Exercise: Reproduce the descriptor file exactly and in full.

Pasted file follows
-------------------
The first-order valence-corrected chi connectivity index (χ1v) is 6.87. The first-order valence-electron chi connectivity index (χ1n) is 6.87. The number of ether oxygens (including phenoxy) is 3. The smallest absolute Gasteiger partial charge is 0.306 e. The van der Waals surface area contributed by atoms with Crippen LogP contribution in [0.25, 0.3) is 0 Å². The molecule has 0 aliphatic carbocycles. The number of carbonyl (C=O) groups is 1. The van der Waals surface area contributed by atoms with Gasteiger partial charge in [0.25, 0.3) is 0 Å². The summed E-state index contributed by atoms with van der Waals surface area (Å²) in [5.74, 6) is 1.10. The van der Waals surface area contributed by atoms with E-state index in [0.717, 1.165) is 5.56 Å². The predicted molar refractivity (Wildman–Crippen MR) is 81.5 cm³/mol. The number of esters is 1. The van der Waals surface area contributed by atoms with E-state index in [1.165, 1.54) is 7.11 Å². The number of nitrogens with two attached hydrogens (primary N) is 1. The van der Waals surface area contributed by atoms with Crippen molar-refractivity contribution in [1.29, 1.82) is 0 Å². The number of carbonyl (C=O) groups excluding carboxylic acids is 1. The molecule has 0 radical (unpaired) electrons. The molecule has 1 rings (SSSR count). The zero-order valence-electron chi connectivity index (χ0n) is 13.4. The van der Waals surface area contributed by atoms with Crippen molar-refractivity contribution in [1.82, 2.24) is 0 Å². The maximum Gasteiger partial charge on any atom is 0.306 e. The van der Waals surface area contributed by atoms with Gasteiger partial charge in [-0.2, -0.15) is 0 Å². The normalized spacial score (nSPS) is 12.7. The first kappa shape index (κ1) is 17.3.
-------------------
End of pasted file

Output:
The first-order valence-corrected chi connectivity index (χ1v) is 6.87. The first-order valence-electron chi connectivity index (χ1n) is 6.87. The number of ether oxygens (including phenoxy) is 3. The smallest absolute Gasteiger partial charge is 0.306 e. The van der Waals surface area contributed by atoms with Crippen LogP contribution in [0.25, 0.3) is 0 Å². The molecule has 0 aliphatic carbocycles. The number of carbonyl (C=O) groups is 1. The van der Waals surface area contributed by atoms with Gasteiger partial charge in [0.25, 0.3) is 0 Å². The summed E-state index contributed by atoms with van der Waals surface area (Å²) in [5.74, 6) is 1.10. The van der Waals surface area contributed by atoms with E-state index in [0.717, 1.165) is 5.56 Å². The predicted molar refractivity (Wildman–Crippen MR) is 81.5 cm³/mol. The number of esters is 1. The van der Waals surface area contributed by atoms with E-state index in [1.165, 1.54) is 7.11 Å². The number of nitrogens with two attached hydrogens (primary N) is 1. The van der Waals surface area contributed by atoms with Crippen molar-refractivity contribution in [1.29, 1.82) is 0 Å². The number of carbonyl (C=O) groups excluding carboxylic acids is 1. The molecule has 0 radical (unpaired) electrons. The molecule has 1 rings (SSSR count). The zero-order valence-electron chi connectivity index (χ0n) is 13.4. The van der Waals surface area contributed by atoms with Crippen molar-refractivity contribution in [1.82, 2.24) is 0 Å². The maximum Gasteiger partial charge on any atom is 0.306 e. The van der Waals surface area contributed by atoms with Gasteiger partial charge in [-0.2, -0.15) is 0 Å². The normalized spacial score (nSPS) is 12.7. The first kappa shape index (κ1) is 17.3.